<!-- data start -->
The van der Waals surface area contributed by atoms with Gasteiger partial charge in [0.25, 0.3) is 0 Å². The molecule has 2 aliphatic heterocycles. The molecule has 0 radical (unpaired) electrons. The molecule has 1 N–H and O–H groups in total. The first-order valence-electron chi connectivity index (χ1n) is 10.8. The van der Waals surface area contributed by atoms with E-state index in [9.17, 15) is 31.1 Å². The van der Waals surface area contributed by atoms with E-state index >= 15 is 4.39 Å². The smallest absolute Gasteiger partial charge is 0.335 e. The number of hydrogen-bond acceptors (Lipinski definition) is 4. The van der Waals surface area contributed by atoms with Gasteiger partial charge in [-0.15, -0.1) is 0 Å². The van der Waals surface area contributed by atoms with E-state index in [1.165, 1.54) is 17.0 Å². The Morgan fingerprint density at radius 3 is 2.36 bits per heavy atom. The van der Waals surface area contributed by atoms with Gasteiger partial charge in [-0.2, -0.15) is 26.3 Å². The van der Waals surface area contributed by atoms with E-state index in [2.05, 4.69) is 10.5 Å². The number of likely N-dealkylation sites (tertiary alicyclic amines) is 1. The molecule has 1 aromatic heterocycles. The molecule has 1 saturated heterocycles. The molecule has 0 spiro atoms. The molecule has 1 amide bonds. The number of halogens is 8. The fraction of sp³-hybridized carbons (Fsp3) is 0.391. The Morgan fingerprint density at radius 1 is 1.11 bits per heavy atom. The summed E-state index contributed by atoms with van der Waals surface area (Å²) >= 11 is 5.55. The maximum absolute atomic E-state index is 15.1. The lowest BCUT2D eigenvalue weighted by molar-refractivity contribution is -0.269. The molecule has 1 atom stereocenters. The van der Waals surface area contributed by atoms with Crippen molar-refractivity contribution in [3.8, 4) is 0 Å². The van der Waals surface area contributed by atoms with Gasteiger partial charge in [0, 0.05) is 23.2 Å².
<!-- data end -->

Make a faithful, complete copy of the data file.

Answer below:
The van der Waals surface area contributed by atoms with Gasteiger partial charge in [0.25, 0.3) is 0 Å². The molecule has 2 aliphatic heterocycles. The molecule has 0 radical (unpaired) electrons. The molecule has 1 N–H and O–H groups in total. The first-order valence-electron chi connectivity index (χ1n) is 10.8. The van der Waals surface area contributed by atoms with E-state index in [9.17, 15) is 31.1 Å². The van der Waals surface area contributed by atoms with E-state index >= 15 is 4.39 Å². The smallest absolute Gasteiger partial charge is 0.335 e. The number of hydrogen-bond acceptors (Lipinski definition) is 4. The van der Waals surface area contributed by atoms with Gasteiger partial charge in [-0.15, -0.1) is 0 Å². The van der Waals surface area contributed by atoms with E-state index in [1.165, 1.54) is 17.0 Å². The Morgan fingerprint density at radius 3 is 2.36 bits per heavy atom. The van der Waals surface area contributed by atoms with Gasteiger partial charge in [-0.2, -0.15) is 26.3 Å². The van der Waals surface area contributed by atoms with E-state index in [2.05, 4.69) is 10.5 Å². The number of likely N-dealkylation sites (tertiary alicyclic amines) is 1. The molecule has 1 aromatic heterocycles. The molecule has 1 saturated heterocycles. The molecule has 0 spiro atoms. The molecule has 1 amide bonds. The number of halogens is 8. The fraction of sp³-hybridized carbons (Fsp3) is 0.391. The Morgan fingerprint density at radius 1 is 1.11 bits per heavy atom. The summed E-state index contributed by atoms with van der Waals surface area (Å²) >= 11 is 5.55. The maximum absolute atomic E-state index is 15.1. The lowest BCUT2D eigenvalue weighted by molar-refractivity contribution is -0.269. The molecule has 1 atom stereocenters. The van der Waals surface area contributed by atoms with Crippen molar-refractivity contribution in [3.8, 4) is 0 Å². The van der Waals surface area contributed by atoms with Gasteiger partial charge in [0, 0.05) is 23.2 Å².